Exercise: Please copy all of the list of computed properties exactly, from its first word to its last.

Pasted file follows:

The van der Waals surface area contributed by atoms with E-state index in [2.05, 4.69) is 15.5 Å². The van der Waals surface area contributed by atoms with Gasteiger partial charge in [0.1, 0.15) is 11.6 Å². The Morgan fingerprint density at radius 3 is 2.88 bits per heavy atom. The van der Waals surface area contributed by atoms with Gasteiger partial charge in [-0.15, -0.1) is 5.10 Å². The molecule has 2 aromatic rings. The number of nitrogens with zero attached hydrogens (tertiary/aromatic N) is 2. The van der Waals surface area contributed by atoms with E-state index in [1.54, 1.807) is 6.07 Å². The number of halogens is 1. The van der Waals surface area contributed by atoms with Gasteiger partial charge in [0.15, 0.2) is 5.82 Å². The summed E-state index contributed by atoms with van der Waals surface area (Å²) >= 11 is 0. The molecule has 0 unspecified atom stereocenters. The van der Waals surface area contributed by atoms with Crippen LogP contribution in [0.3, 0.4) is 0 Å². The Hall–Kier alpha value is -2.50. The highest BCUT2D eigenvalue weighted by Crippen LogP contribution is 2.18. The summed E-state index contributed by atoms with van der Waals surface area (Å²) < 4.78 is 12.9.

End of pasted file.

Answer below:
The van der Waals surface area contributed by atoms with E-state index in [2.05, 4.69) is 15.5 Å². The van der Waals surface area contributed by atoms with Gasteiger partial charge in [0.1, 0.15) is 11.6 Å². The Morgan fingerprint density at radius 3 is 2.88 bits per heavy atom. The van der Waals surface area contributed by atoms with Gasteiger partial charge in [-0.15, -0.1) is 5.10 Å². The molecule has 2 aromatic rings. The number of nitrogens with zero attached hydrogens (tertiary/aromatic N) is 2. The van der Waals surface area contributed by atoms with E-state index in [1.54, 1.807) is 6.07 Å². The number of halogens is 1. The van der Waals surface area contributed by atoms with Gasteiger partial charge in [0.15, 0.2) is 5.82 Å². The summed E-state index contributed by atoms with van der Waals surface area (Å²) >= 11 is 0. The molecule has 0 unspecified atom stereocenters. The van der Waals surface area contributed by atoms with Crippen LogP contribution in [0.3, 0.4) is 0 Å². The Hall–Kier alpha value is -2.50. The highest BCUT2D eigenvalue weighted by Crippen LogP contribution is 2.18. The summed E-state index contributed by atoms with van der Waals surface area (Å²) < 4.78 is 12.9.